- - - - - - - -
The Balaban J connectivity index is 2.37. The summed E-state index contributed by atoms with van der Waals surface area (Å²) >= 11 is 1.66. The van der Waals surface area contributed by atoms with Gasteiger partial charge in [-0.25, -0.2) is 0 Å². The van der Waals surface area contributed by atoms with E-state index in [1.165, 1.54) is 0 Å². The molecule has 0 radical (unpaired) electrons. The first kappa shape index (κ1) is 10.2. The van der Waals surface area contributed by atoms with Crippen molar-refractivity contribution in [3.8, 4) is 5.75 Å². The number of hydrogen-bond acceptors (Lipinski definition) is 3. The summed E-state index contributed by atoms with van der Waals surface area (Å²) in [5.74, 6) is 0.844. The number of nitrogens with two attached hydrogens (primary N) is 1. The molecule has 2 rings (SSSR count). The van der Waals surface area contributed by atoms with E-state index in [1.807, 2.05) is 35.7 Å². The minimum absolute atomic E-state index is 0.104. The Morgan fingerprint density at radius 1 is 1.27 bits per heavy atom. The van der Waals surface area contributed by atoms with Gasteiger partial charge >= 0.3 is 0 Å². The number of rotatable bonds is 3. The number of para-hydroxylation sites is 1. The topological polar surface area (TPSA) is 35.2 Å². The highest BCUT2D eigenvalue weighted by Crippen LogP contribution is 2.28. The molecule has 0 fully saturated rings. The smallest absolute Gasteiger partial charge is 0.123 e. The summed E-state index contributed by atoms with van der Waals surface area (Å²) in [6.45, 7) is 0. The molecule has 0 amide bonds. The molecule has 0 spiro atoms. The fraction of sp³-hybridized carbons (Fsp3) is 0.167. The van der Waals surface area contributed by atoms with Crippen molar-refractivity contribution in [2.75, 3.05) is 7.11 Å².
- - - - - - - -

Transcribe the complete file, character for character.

The Balaban J connectivity index is 2.37. The summed E-state index contributed by atoms with van der Waals surface area (Å²) >= 11 is 1.66. The van der Waals surface area contributed by atoms with Gasteiger partial charge in [-0.25, -0.2) is 0 Å². The van der Waals surface area contributed by atoms with E-state index in [1.165, 1.54) is 0 Å². The molecule has 0 radical (unpaired) electrons. The first kappa shape index (κ1) is 10.2. The van der Waals surface area contributed by atoms with Crippen molar-refractivity contribution in [3.8, 4) is 5.75 Å². The number of hydrogen-bond acceptors (Lipinski definition) is 3. The summed E-state index contributed by atoms with van der Waals surface area (Å²) in [5.74, 6) is 0.844. The number of nitrogens with two attached hydrogens (primary N) is 1. The molecule has 2 rings (SSSR count). The van der Waals surface area contributed by atoms with E-state index in [1.807, 2.05) is 35.7 Å². The minimum absolute atomic E-state index is 0.104. The Morgan fingerprint density at radius 1 is 1.27 bits per heavy atom. The van der Waals surface area contributed by atoms with Gasteiger partial charge >= 0.3 is 0 Å². The number of rotatable bonds is 3. The number of para-hydroxylation sites is 1. The topological polar surface area (TPSA) is 35.2 Å². The highest BCUT2D eigenvalue weighted by Crippen LogP contribution is 2.28. The molecule has 0 fully saturated rings. The smallest absolute Gasteiger partial charge is 0.123 e. The summed E-state index contributed by atoms with van der Waals surface area (Å²) in [6.45, 7) is 0. The molecule has 0 amide bonds. The molecule has 0 spiro atoms. The fraction of sp³-hybridized carbons (Fsp3) is 0.167. The van der Waals surface area contributed by atoms with Crippen molar-refractivity contribution in [2.75, 3.05) is 7.11 Å².